I Was 24 When It Happened

I remember it like it was yesterday.

I was on my way to school. I was running late (not an uncommon thing), which explained why I was still in my car shortly after 8:00 (Central Time). I was listening to K-LOVE, my favorite Christian music station. Stephen Curtis Chapman was singing. I was wearing a black skirt and a red button-up shirt. My hair was in a clip because I didn't have time to fix it.

I was driving by Henderson State University, right by the fountain, when the DJ broke in the middle of the song and said that there had apparently been a very tragic accident. He proceeded to tell us about one plane flying "by accident" into one of the towers of the World Trade Center. That was it. The music came back on. Although my heart stopped for a second, I remember turning and checking on my baby, Keaton, barely a year old, who was jabbering in his carseat and continuing on to school.

I made it to school, got Keaton loaded into his baby sitter's car, walked in the door of the school and was met by my principal and some other teachers saying that something awful had happened. I remember being almost flippant, saying, "I know. I heard. A plane hit a tower." And then I saw their faces. They then told me that another plane had crashed and the country and the news people were saying that our nation was under attack.

It takes a long time for that kind of thing to register. Although I can remember the exact way I was wearing my hair and the song that was on the radio, I can't remember the rest of the day. Odd that one precise moment is stuck forever in my mind, but the rest of the day is a blur, except for just a few snippets of time.

I remember hearing someone on the radio saying that there would be an immediate rush on gasoline, and all of the teachers leaving one at a time to a gas station owned by a friend to fill up our tanks. I remember hearing on the radio that the government was talking about an immediate draft to go fight the people that did this to us, and immediately making plans for when Kirk would be deployed. I remember all of the teachers immediately pinning on make-shift yellow ribbons. I remember calling my babysitter to make sure Keaton was okay. I remember still trying to teach because we, as teachers, were going to allow the younger students' parents to tell them what happened. I remember going home after work and watching nothing but the news for hours upon hours even though I watched the same footage a million times.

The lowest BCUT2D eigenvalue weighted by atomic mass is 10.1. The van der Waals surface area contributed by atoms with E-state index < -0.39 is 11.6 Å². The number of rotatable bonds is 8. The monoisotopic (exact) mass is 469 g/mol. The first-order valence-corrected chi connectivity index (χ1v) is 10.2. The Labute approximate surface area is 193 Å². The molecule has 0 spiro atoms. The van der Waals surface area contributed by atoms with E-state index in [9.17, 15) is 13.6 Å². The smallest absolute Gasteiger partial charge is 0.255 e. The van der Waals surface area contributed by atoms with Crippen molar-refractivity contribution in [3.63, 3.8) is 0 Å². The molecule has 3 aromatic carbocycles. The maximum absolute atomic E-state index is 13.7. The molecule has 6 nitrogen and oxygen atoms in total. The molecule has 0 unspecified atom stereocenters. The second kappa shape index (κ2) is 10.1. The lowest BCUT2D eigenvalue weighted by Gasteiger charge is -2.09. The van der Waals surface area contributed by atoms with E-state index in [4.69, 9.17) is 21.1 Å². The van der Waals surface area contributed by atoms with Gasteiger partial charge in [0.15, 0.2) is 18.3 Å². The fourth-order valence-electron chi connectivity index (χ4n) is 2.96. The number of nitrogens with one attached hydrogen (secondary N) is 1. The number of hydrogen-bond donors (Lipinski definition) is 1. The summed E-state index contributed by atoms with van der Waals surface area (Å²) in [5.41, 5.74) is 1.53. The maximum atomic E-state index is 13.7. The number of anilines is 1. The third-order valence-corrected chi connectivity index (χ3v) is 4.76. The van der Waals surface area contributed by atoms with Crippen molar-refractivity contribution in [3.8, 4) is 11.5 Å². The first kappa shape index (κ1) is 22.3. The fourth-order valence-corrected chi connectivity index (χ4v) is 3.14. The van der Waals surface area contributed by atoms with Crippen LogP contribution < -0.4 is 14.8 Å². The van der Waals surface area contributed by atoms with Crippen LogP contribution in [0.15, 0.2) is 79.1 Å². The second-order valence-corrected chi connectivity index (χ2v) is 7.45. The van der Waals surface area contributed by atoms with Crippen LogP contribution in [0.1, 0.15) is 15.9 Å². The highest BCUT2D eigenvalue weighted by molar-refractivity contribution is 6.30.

September 11 will forever be emblazoned in my memory. It was the first time I felt truly patriotic towards this country. It was the first time as a mother that I felt truly scared for the safety of my child. It was the first time as a wife that I felt like I might lose my husband.

What saddens me now is that I feel like I'm becoming calloused. So much talk of war, terrorists, Weapons of Mass Destruction, and 9/11 memorials. There are Osama Bin Ladin bumper stickers, jokes, and late-night TV spoofs. All of this has turned 9/11 into something "normal" for me. I hate that. I hate that it doesn't evoke a sense of anger and sadness mixed with patriotism for me every single time I hear that date -- only happens if I really, really think about what happened.

I want my children to understand the magnitude of what happened on that day. I want them to know about our great President who led our country in such a profound way through such a terrible, grotesque national tragedy. I want them to know that they are part of the greatest nation on this earth, and that they have an extravagant heritage and legacy -- just because they're Americans.

My red shirt and black skirt mean nothing to that day....except to be the constant reminder to me that I was part of something huge that September day. Something that I may not think of often enough and may not honor like I should, but something that I will forever carry with me and attempt to do my best to share with my children....

May God Bless America.